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Vinay Gupta on Resilience

Vinay Gupta is considered a leading thinker and expert on global issues surrounding resource scarcity. Often called a “Resilience Guru,” Gupta has become famous for his work and philosophy on how humans should respond to current and future disaster conditions, including disease pandemics and systemic threats to human resources, including things like food, water and energy scarcity.

The philosophy behind Gupta’s work is that we’re living in an incredibly interdependent and highly globalized society that is increasingly using up critical resources necessary for human survival. According to Gupta, we are currently in a human global crisis that most people in developed countries aren’t aware of, because they are on the “winning side.” But social and political collapse are happening now. He cites that, the majority of humans on the planet, are living on the fringes and are subject to crisis conditions brought on by poverty.

Nearly 20 million global deaths – one third of all annual deaths on the planet – are directly or indirectly caused by poverty. Gupta cites a myriad of disaster conditions brought on by poverty in developing and sometimes even developed economies, including food scarcity, malnutrition, disease, and lack of access to clean water and sanitation. Living in this state, Gupta believes that social and civil unrest are born out of desperation; this results in aggression, war, and more death.

This crisis situation largely was born out of our planet’s colonial history, Gupta believes. Countries, namely European nations, set out to conquest other nations in search of resources, riches and territorial expansion. As a result, economies built on resource extractions and slave labor were established, which propped up mother countries while indelibly altering the colonies in devastating ways.

The groundwork of Gupta’s path was laid during his worked for the United States government on wide scale disaster relief, where he explored ways to combat things like infectious diseases, nuclear threats, and resource depletion. But most of Gupta’s thinking and work is rooted theory stemming from his education as an economist and historian.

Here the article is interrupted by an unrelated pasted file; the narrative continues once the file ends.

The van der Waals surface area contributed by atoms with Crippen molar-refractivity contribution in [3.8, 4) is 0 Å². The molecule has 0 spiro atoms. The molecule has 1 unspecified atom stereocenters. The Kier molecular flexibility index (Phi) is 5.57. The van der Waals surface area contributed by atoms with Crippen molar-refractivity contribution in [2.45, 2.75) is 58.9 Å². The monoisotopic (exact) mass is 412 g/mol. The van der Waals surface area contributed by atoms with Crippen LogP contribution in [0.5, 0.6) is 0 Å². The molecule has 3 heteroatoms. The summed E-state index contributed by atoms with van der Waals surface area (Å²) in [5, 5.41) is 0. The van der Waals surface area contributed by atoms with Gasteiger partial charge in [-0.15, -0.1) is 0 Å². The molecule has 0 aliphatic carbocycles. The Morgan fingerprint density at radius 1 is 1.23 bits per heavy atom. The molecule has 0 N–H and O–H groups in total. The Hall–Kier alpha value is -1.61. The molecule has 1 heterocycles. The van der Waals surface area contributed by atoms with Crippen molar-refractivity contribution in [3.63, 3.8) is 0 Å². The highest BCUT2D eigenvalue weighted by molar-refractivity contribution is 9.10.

The Hexayurt

The “hexayurt,” perhaps his most famous creation, is a building design aimed at ending chronic housing issues that are prevalent throughout the world, particularly in many underdeveloped economies. Hexayurts are specifically designed to accommodate refugees or people during any time of disaster relief effort, but have also become very popular at the annual Burning Man event where tens of thousands of people gather for a week in the Black Rock Desert in northern Nevada.

The hexayurt’s design uses a simple four by eight foot design that resembles a yurt structure in a hexagon arrangement. This design maximizes the structures load-bearing ability at the most basic level. Sheets are cut in a manner that forms right triangles that can be easily overlaid by sheets to form the roof of the yurt.

What is key about the hexayurt as it relates to the resiliency movement is that it is relatively inexpensive and quick and easy to assemble. Hexayurts can be erected from all types of materials, but are commonly formed by sheet of foam, cardboard and duct tape. The estimated cost per hexayurt is a mere $1,000, but can even be created for a few hundred dollars – this represents huge cost savings compared to Federal Energy Management Association (FEMA) refugee trailers that cost upwards of $30,000.

Hexayurts are also incredibly easy to construct. The design for hexayurts is complete free and readily accessible to the public. Depending on the technique used, construction of hexayurts can be erected within a day or even just a few hours.

Gupta’s Response

Today, Gupta’s work is centered on ways humans can plan for crises and figuring out ways for humans to best respond to a system that he perceives to be very vulnerable to collapse. One of his most famous contributions to the resilience field is known as the “Six Ways to Die” model, which outlines what steps people should take to address six crisis situations. Basically, Gupta describes how people really only die from these six root causes:

  • Being too hot
  • Being too cold
  • Thirst
  • Hunger
  • Illness
  • Injury

These catalysts of death can be mitigated by three different things.

First, “shelter” protects individuals against extreme heat and cold. Shelter, in this case, goes beyond just having a home and extends to meaning that people need access to appropriate shelter that is habitable year round based on climatic differences and needs – For instance, staying adequately cool in conditions of extreme heat.

Second, “supply” protects people against scarcity conditions, for instance, due to lack of regular food and water. Food and water are considered human essentials. Thus, people need access to clean water used for drinking, washing, cooking, etc. as well as adequate food supplies that provide ample nourishment.